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|Title:||Diffusion studies in InGaAs/GaAs and AlGaAs/GaAs quantum well structures|
|Department:||Materials Science and Engineering|
|Keywords:||Materials Science and Engineering;Materials Science and Engineering|
|Abstract:||<p>This work has involved a study of diffusion and ion implantation enhanced diffusion in GaAs based semiconductor heterostructures. A knowledge of kinetic parameters underlying the diffusion process is of practical value in the fabrication of optoelectronic devices. Two main problems have been explored. (a) Thermal interdiffusion of (InGaAs/GaAs)quantum well structures and superlattices. Transmission electron microscopy, X-ray diffraction and photoluminescence experiments have been undertaken to follow the temporal evolution of the indium composition during annealing of the superlattice. A linear model of diffusion has been utilized to calculate the evolution of strain, indium composition and the X-ray diffraction intensity during annealing. Calculation of energy levels of the electrons and holes in the superlattice structure and their evolution with annealing have also been performed following a transfer matrix approach. This has been used to predict the experimentally observed trends in photoluminescence. Non linear aspects of diffusion including composition dependence and strain dependence (by growth on 311A substrates) have also been experimentally examined. (b) Ion implantation enhanced disordering of III-V compound semiconductor heterostructures (InGaAs/GaAs, GaAs/AlGaAs). Various parameters which influence the disordering process, namely the implant energy, ion species, implant temperature and heterostructure composition have been studied with transmission electron microscopy (conventional/high resolution) and photoluminescence techniques. Several interesting phenomena with respect to the position and crystallographic nature of implant damage have been observed. A phenomenological model to rationalize data has been developed by numerically solving the governing diffusion equations.</p>|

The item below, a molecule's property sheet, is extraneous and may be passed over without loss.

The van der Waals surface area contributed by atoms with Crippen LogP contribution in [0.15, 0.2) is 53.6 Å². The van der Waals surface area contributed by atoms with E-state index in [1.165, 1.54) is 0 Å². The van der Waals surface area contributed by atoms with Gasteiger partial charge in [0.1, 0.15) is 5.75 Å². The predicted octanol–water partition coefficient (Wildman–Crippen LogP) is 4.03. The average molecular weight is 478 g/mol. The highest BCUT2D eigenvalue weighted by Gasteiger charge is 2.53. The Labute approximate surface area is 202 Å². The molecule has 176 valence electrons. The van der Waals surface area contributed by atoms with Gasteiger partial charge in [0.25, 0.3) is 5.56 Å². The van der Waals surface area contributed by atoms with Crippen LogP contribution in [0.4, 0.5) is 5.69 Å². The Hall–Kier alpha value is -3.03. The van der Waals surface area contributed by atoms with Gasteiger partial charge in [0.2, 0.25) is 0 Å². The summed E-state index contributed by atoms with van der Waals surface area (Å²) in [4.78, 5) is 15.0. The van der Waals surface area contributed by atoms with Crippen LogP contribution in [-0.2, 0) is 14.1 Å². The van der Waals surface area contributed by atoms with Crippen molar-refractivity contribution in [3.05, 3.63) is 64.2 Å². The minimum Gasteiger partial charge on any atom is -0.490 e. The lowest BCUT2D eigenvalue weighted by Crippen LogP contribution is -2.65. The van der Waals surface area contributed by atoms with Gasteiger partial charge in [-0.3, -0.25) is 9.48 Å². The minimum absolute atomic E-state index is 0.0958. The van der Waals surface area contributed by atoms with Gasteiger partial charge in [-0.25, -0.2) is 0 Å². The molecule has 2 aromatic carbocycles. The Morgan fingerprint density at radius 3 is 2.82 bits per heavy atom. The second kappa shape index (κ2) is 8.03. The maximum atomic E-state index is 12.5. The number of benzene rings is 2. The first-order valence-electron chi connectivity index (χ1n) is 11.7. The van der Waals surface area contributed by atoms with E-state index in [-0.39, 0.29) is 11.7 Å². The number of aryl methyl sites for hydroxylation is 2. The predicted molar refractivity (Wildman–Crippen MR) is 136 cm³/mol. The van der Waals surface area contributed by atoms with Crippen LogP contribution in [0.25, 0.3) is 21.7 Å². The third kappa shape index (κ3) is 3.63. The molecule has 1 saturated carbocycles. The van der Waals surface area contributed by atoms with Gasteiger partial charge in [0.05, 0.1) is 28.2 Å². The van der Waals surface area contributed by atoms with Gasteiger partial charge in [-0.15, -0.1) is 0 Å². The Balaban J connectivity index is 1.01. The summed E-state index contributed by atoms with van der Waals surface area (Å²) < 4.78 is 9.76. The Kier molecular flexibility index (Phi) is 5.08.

|Appears in Collections:||Open Access Dissertations and Theses|
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